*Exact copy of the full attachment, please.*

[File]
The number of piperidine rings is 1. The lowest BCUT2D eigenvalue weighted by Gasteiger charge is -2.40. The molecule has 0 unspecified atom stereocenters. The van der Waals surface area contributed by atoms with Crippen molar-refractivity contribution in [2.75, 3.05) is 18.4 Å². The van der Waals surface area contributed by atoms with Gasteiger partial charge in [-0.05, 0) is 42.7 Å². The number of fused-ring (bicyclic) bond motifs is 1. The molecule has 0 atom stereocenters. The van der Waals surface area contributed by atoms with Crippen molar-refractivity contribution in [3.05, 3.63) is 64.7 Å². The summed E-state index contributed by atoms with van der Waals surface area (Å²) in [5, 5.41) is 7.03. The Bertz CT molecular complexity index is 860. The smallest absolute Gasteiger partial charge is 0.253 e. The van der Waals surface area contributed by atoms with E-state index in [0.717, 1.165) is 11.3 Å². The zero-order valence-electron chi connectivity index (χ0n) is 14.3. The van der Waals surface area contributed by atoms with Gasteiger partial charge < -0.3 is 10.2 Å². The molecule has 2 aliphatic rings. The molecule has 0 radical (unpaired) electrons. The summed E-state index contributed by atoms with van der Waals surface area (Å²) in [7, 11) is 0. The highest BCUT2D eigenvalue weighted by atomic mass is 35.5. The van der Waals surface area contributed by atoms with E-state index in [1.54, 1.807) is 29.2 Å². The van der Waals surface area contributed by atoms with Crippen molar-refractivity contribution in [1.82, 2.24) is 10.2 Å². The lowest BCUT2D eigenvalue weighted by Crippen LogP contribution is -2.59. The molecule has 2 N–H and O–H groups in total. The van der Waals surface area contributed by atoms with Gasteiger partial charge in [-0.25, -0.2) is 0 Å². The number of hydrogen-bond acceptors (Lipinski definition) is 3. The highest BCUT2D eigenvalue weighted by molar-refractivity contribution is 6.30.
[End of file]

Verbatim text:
The number of piperidine rings is 1. The lowest BCUT2D eigenvalue weighted by Gasteiger charge is -2.40. The molecule has 0 unspecified atom stereocenters. The van der Waals surface area contributed by atoms with Crippen molar-refractivity contribution in [2.75, 3.05) is 18.4 Å². The van der Waals surface area contributed by atoms with Gasteiger partial charge in [-0.05, 0) is 42.7 Å². The number of fused-ring (bicyclic) bond motifs is 1. The molecule has 0 atom stereocenters. The van der Waals surface area contributed by atoms with Crippen molar-refractivity contribution in [3.05, 3.63) is 64.7 Å². The summed E-state index contributed by atoms with van der Waals surface area (Å²) in [5, 5.41) is 7.03. The Bertz CT molecular complexity index is 860. The smallest absolute Gasteiger partial charge is 0.253 e. The van der Waals surface area contributed by atoms with E-state index in [0.717, 1.165) is 11.3 Å². The zero-order valence-electron chi connectivity index (χ0n) is 14.3. The van der Waals surface area contributed by atoms with Gasteiger partial charge < -0.3 is 10.2 Å². The molecule has 2 aliphatic rings. The molecule has 0 radical (unpaired) electrons. The summed E-state index contributed by atoms with van der Waals surface area (Å²) in [7, 11) is 0. The highest BCUT2D eigenvalue weighted by atomic mass is 35.5. The van der Waals surface area contributed by atoms with E-state index in [1.54, 1.807) is 29.2 Å². The van der Waals surface area contributed by atoms with Crippen molar-refractivity contribution in [1.82, 2.24) is 10.2 Å². The lowest BCUT2D eigenvalue weighted by Crippen LogP contribution is -2.59. The molecule has 2 N–H and O–H groups in total. The van der Waals surface area contributed by atoms with Gasteiger partial charge in [-0.25, -0.2) is 0 Å². The number of hydrogen-bond acceptors (Lipinski definition) is 3. The highest BCUT2D eigenvalue weighted by molar-refractivity contribution is 6.30.